Now wait a minute, isn’t there leash laws? YES! Always obey leash laws! I’m not saying go downtown tomorrow and rip your dog’s leash off in an effort to give the middle finger to the city (I certainly have not done that). BUT AGAIN!
What if your dog’s collar breaks? I’ve seen this happen with every major type of collar, prongs, chokes, haltis, flat buckles and martingales. I’ve seen them all BREAK during training. So what happens then? What happens when the collar comes off and you no longer have that management system attached to your dog? Will he still listen? Will he sense freedom and bolt?
Let’s be clear on one thing… MANAGEMENT ALWAYS FAILS. It’s one of those “for sure” things in life, like death and taxes. If your dog views his collar and leash as a management system, when it goes away it leaves room for the bad behaviour it’s suppressing to resurface. That pulling on leash that the halti stops? You can be sure that’s not going away when the thing breaks off!
I got a great quote from a mentor of mine once and I’m paraphrasing, but it came from Chad Mackin and he said “An untrained dog sees the leash coming off as the shackles being dropped. He’s free, and he’ll exercise that freedom by running away and avoiding our commands. A dog in training will express some insecurity when the leash comes off as that vital communication is gone. A trained dog when his leash comes off will not even notice it’s gone”. This is a great summation.
I don’t train for off leash reliability to show off… I train for off leash reliability for the day where I no longer have a leash available to communicate to my dog. I know he’ll still listen. See THIS STORY as evidence!
This young Presa learned to be off leash reliable in just 3 weeks… This video was 15 days into his 21 day program with me
For more information on Wade’s Dogmanship’s BootCamps… CLICK HERE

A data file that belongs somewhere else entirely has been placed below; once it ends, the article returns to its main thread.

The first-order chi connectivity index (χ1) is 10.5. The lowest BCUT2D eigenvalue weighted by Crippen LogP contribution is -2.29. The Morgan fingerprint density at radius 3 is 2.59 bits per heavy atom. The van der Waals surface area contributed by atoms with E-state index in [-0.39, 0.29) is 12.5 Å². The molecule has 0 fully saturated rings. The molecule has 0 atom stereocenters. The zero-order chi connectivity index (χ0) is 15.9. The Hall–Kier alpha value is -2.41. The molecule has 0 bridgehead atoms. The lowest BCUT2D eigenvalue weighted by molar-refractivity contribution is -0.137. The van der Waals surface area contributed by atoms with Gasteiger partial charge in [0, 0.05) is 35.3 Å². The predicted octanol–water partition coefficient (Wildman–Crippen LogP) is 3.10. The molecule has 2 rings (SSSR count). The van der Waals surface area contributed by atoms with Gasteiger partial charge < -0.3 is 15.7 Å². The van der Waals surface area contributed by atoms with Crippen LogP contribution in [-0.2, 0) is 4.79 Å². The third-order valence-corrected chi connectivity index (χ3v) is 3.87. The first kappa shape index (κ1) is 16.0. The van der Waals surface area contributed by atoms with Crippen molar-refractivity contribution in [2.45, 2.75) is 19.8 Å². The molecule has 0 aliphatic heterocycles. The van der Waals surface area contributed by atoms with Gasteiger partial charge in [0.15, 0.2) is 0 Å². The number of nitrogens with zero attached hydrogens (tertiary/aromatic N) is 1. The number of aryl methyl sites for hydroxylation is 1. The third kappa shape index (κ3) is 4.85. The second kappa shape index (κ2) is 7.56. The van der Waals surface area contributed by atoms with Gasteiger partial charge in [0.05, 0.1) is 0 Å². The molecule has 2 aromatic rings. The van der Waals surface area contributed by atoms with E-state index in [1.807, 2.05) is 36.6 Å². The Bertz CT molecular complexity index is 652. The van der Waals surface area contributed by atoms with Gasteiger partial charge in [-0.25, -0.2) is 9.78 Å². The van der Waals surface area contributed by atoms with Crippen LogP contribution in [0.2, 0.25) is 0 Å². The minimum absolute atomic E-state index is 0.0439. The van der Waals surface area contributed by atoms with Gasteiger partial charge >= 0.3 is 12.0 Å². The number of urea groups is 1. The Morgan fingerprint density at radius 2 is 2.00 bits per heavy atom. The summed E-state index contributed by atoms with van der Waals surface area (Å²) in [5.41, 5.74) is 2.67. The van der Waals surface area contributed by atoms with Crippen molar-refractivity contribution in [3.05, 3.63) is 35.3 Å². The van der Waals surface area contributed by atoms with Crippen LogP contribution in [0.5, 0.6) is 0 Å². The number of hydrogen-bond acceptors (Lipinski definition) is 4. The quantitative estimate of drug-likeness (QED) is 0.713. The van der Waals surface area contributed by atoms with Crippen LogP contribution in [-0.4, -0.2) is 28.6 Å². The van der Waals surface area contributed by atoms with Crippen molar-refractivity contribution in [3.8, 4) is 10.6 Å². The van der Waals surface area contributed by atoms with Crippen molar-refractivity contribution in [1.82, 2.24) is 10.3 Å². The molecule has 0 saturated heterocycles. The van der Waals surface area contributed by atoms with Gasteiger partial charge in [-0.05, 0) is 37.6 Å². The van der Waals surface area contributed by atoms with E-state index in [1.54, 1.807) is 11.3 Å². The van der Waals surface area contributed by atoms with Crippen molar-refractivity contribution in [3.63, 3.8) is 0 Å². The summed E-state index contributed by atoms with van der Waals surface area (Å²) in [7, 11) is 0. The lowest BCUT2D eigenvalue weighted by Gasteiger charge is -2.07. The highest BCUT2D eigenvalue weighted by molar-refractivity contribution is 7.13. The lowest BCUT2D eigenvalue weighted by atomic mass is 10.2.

Life Skill #4—Impulse Control and Decision Making
Until recently, dogs were largely viewed as simple input/output machines. All their behaviour and choices were dictated by pre-conditioning. Ask any dog owner from the begining of time who hasn’t read any of B.F. Skinners work, they’ll gladly tell you their dog thinks. But up until recently, this fact wasn’t supported by science. Well, now it is.
But I’ve never been a large proponent of letting science back up my work. A carpenter doesn’t need physics to know a nail can hold a piece of wood together real well… he just does it. So Google it because I have no interest in siting double-blind, peer reviewed studies… I’ve got dogs to train.
So here is my nitty gritty when it comes to dogs, thinking and decision making…
A dog who lacks self control is impulsive. He goes with his instincts first, the first thought. So for many dogs, when they see a prey object like a squirrel their first thought (sometimes only thought) is “that thing needs a good chasin'”. A dog who has never been asked to exercise impulse control rushes to choices. This is also a problem and prime cause for aggression in my opinion. A dog who bites first is a dog who won’t make it terribly far in our world.